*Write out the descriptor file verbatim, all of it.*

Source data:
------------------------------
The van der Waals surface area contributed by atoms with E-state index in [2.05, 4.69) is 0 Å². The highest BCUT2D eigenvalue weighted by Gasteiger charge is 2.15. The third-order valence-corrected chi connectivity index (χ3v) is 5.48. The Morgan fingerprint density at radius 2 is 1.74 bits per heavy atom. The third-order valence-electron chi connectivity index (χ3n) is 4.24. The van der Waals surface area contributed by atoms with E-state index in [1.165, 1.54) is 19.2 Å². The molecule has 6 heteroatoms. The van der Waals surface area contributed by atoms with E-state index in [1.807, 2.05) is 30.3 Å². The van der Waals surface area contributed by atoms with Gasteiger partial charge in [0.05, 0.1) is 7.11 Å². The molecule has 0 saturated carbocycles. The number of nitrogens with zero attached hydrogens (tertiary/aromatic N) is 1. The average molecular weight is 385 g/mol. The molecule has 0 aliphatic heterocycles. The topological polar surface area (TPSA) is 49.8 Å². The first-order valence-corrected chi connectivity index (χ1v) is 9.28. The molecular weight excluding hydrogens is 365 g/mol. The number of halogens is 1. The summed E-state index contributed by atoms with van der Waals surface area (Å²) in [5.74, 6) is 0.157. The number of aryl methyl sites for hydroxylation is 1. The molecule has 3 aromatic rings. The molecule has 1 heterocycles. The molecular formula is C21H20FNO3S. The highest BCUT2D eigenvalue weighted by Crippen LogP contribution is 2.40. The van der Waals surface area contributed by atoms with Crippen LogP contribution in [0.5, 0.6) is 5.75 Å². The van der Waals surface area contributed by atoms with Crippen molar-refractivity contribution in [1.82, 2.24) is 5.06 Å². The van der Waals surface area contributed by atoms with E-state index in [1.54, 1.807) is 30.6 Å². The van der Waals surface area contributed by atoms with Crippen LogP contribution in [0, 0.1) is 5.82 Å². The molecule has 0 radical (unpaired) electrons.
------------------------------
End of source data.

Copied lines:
The van der Waals surface area contributed by atoms with E-state index in [2.05, 4.69) is 0 Å². The highest BCUT2D eigenvalue weighted by Gasteiger charge is 2.15. The third-order valence-corrected chi connectivity index (χ3v) is 5.48. The Morgan fingerprint density at radius 2 is 1.74 bits per heavy atom. The third-order valence-electron chi connectivity index (χ3n) is 4.24. The van der Waals surface area contributed by atoms with E-state index in [1.165, 1.54) is 19.2 Å². The molecule has 6 heteroatoms. The van der Waals surface area contributed by atoms with E-state index in [1.807, 2.05) is 30.3 Å². The van der Waals surface area contributed by atoms with Gasteiger partial charge in [0.05, 0.1) is 7.11 Å². The molecule has 0 saturated carbocycles. The number of nitrogens with zero attached hydrogens (tertiary/aromatic N) is 1. The average molecular weight is 385 g/mol. The molecule has 0 aliphatic heterocycles. The topological polar surface area (TPSA) is 49.8 Å². The first-order valence-corrected chi connectivity index (χ1v) is 9.28. The molecular weight excluding hydrogens is 365 g/mol. The number of halogens is 1. The summed E-state index contributed by atoms with van der Waals surface area (Å²) in [5.74, 6) is 0.157. The number of aryl methyl sites for hydroxylation is 1. The molecule has 3 aromatic rings. The molecule has 1 heterocycles. The molecular formula is C21H20FNO3S. The highest BCUT2D eigenvalue weighted by Crippen LogP contribution is 2.40. The van der Waals surface area contributed by atoms with Crippen LogP contribution in [0.5, 0.6) is 5.75 Å². The van der Waals surface area contributed by atoms with Crippen molar-refractivity contribution in [1.82, 2.24) is 5.06 Å². The van der Waals surface area contributed by atoms with E-state index in [1.54, 1.807) is 30.6 Å². The van der Waals surface area contributed by atoms with Crippen LogP contribution in [0, 0.1) is 5.82 Å². The molecule has 0 radical (unpaired) electrons.